Sunday, June 9, 2024

Queen Macbeth - Val McDermid

It's been a long couple of weeks, but it's time to look forward again and get organised. I've read and am reading some remarkable things, and whilst I'm trying not to be over hopeful I'm keeping everything crossed for an election that brings a certain amount of change with it. 

I think Val McDermid's Queen Macbeth is the 5th book in Polygon's Darkland tales series (I've checked, it is), and what an excellent series it's turning into, even if not all the books are for everyone. I didn't dislike Alan Warner's 'Nothing Left to Fear From Hell' but I doubt I'll revisit it. Equally, I still feel a little nagging guilt that Ginny Jones disliked Columba's Bones which will probably be one of my best books of the year. But dissent and discussion are a good thing and hopefully, she will forgive me/still more or less trust my judgment. 

Lady Macbeth is having quite a moment - there are 3 reasonably high profile feminist retellings of her story around at the moment. This book, Ava Reid's 'Lady Macbeth', and Isabelle Schuler's Lady MacBethad. And there is of course Shakespeare's play overshadowing all of them. Mcdermid departs quite quickly from Shakespeare's version of Gruoch, though she does keep the witches and I like the way she does it. 

This version relies more on a history that doesn't need to flatter a Stuart king and interestingly she has Gruoch betray her first husband to conceive her child with Macbeth himself. It's maybe another swipe at Shakespeare who conspicuously makes his Lord Macbeth incapable of fathering a child (last time I saw the play this seemed a key point in it to me).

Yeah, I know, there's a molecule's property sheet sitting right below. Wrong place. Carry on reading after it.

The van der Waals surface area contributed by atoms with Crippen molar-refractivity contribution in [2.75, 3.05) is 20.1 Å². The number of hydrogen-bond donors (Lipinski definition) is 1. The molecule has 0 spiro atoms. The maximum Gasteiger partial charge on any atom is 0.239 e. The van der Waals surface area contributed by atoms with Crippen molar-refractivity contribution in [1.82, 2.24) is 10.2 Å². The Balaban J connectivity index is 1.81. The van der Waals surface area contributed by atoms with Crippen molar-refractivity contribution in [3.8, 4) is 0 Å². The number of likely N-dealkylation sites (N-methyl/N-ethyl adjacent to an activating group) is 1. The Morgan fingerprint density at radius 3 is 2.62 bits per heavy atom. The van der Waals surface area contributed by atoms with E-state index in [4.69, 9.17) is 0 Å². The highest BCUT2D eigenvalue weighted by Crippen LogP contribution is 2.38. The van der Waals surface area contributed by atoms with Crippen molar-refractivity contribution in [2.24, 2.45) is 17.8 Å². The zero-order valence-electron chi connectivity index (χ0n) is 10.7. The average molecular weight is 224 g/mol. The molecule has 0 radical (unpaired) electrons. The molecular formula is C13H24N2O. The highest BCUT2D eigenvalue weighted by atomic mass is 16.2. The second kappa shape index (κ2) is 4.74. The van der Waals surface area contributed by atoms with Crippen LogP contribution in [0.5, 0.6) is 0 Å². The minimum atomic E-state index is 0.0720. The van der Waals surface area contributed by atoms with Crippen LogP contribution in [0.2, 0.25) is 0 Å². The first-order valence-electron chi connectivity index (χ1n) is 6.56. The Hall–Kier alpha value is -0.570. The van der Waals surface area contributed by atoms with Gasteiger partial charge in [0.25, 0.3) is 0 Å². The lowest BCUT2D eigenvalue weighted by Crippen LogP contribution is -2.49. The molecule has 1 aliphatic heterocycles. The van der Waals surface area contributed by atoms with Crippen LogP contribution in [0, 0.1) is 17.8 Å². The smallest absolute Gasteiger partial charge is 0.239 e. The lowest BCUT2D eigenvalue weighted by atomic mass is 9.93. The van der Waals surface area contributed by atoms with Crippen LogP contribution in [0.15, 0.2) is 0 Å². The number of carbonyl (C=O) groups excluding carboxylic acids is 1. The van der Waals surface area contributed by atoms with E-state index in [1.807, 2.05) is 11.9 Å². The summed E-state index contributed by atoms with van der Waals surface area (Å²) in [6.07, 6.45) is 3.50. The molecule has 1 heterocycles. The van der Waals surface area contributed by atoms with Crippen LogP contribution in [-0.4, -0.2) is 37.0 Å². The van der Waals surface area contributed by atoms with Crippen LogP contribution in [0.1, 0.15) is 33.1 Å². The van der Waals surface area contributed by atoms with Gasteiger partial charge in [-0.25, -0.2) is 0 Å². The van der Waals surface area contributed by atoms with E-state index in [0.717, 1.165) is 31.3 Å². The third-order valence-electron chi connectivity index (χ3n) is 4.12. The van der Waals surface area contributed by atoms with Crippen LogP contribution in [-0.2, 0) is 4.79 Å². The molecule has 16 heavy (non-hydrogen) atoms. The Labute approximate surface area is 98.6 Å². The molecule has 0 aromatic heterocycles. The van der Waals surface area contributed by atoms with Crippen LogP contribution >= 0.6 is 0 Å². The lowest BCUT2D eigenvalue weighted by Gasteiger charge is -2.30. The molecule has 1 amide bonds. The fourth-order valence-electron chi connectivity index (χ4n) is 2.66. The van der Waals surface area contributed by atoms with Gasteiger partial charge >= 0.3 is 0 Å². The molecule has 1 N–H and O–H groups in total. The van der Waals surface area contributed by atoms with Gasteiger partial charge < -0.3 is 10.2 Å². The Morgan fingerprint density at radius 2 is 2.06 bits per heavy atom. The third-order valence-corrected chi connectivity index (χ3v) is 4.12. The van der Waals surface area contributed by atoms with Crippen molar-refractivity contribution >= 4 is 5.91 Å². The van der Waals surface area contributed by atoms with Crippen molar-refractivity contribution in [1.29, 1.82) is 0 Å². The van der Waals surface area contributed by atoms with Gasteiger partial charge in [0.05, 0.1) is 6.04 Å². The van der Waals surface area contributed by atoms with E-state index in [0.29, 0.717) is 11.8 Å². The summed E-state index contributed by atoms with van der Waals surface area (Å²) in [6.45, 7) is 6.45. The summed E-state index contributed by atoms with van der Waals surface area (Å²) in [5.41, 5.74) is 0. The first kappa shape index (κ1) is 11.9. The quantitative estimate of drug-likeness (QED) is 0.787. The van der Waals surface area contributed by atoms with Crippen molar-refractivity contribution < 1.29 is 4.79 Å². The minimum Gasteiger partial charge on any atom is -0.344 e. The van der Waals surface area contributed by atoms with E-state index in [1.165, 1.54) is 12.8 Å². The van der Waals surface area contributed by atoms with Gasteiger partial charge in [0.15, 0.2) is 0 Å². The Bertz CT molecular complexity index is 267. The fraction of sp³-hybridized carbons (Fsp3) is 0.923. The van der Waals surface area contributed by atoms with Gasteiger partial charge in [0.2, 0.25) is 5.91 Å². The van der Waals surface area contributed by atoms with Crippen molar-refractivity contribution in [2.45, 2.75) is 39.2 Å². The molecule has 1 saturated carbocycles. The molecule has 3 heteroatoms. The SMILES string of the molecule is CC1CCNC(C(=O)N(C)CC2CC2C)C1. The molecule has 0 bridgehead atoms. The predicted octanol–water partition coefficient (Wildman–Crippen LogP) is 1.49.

In this version, Gruoch and her closest companions have been in exile after the apparent loss of Macbeth in battle, and now the loss of her son before he could secure the Scottish crown. This Macbeth and his Lady have ruled the country well for some years, they have friends and loyal subjects as well as political enemies, but the tide has turned on them. Gruoch is a danger to Malcolm, the next man to claim the kingdom - there's enough support for her that she might prove a rallying point. We meet them as they're about to be discovered and be forced to flee.

What follows is a tense journey full of danger and heartbreaking loss set beside Gruoch's memories of his this all came to be. There's an unexpected twist at the end and a clever resolution - and as definitely the shortest of the 3 Lady Macbeth's around at the moment is a very good place to start with her. MacDermid's take is thought provoking and smart. If the Darkland series excels at one thing (it excels at a few) it's in getting a lot into a novella. This Gruoch is compellingly human and less morally grey than some depictions, less supernatural too - though again, the way prophecy is handled here is interesting. It's fun to see MacDermid writing ina  different genre too. 


  1. I have never read Val McDermid, but I need a new series and this one sounds interesting. Thanks!

  2. I quite enjoyed McDermid's take on Northanger Abbey some time ago, although it was done as a frothy YA novel. It must be fun to take on different genres occasionally. Glad she carries this one off.